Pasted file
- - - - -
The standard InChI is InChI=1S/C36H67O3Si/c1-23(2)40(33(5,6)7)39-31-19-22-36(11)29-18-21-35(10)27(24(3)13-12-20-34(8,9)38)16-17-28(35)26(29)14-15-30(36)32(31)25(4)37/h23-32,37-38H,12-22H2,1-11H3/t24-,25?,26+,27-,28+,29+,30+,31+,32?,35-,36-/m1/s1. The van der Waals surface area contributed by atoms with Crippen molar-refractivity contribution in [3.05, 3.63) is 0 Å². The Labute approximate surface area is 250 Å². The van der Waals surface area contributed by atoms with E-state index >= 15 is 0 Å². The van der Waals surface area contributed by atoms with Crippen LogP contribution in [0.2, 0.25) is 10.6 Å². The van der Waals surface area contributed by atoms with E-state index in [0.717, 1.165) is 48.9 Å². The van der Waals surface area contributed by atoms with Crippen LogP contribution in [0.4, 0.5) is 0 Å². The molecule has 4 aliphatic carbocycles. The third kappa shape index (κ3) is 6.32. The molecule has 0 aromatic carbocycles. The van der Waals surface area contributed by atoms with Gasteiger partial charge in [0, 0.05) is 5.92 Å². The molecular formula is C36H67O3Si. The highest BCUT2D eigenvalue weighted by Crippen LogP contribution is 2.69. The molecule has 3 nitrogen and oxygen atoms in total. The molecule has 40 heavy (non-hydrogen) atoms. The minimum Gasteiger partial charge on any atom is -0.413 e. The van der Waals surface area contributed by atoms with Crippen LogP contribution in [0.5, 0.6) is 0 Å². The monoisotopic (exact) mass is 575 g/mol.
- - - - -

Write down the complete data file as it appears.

The standard InChI is InChI=1S/C36H67O3Si/c1-23(2)40(33(5,6)7)39-31-19-22-36(11)29-18-21-35(10)27(24(3)13-12-20-34(8,9)38)16-17-28(35)26(29)14-15-30(36)32(31)25(4)37/h23-32,37-38H,12-22H2,1-11H3/t24-,25?,26+,27-,28+,29+,30+,31+,32?,35-,36-/m1/s1. The van der Waals surface area contributed by atoms with Crippen molar-refractivity contribution in [3.05, 3.63) is 0 Å². The Labute approximate surface area is 250 Å². The van der Waals surface area contributed by atoms with E-state index >= 15 is 0 Å². The van der Waals surface area contributed by atoms with Crippen LogP contribution in [0.2, 0.25) is 10.6 Å². The van der Waals surface area contributed by atoms with E-state index in [0.717, 1.165) is 48.9 Å². The van der Waals surface area contributed by atoms with Crippen LogP contribution in [0.4, 0.5) is 0 Å². The molecule has 4 aliphatic carbocycles. The third kappa shape index (κ3) is 6.32. The molecule has 0 aromatic carbocycles. The van der Waals surface area contributed by atoms with Gasteiger partial charge in [0, 0.05) is 5.92 Å². The molecular formula is C36H67O3Si. The highest BCUT2D eigenvalue weighted by Crippen LogP contribution is 2.69. The molecule has 3 nitrogen and oxygen atoms in total. The molecule has 40 heavy (non-hydrogen) atoms. The minimum Gasteiger partial charge on any atom is -0.413 e. The van der Waals surface area contributed by atoms with Crippen LogP contribution in [0.5, 0.6) is 0 Å². The monoisotopic (exact) mass is 575 g/mol.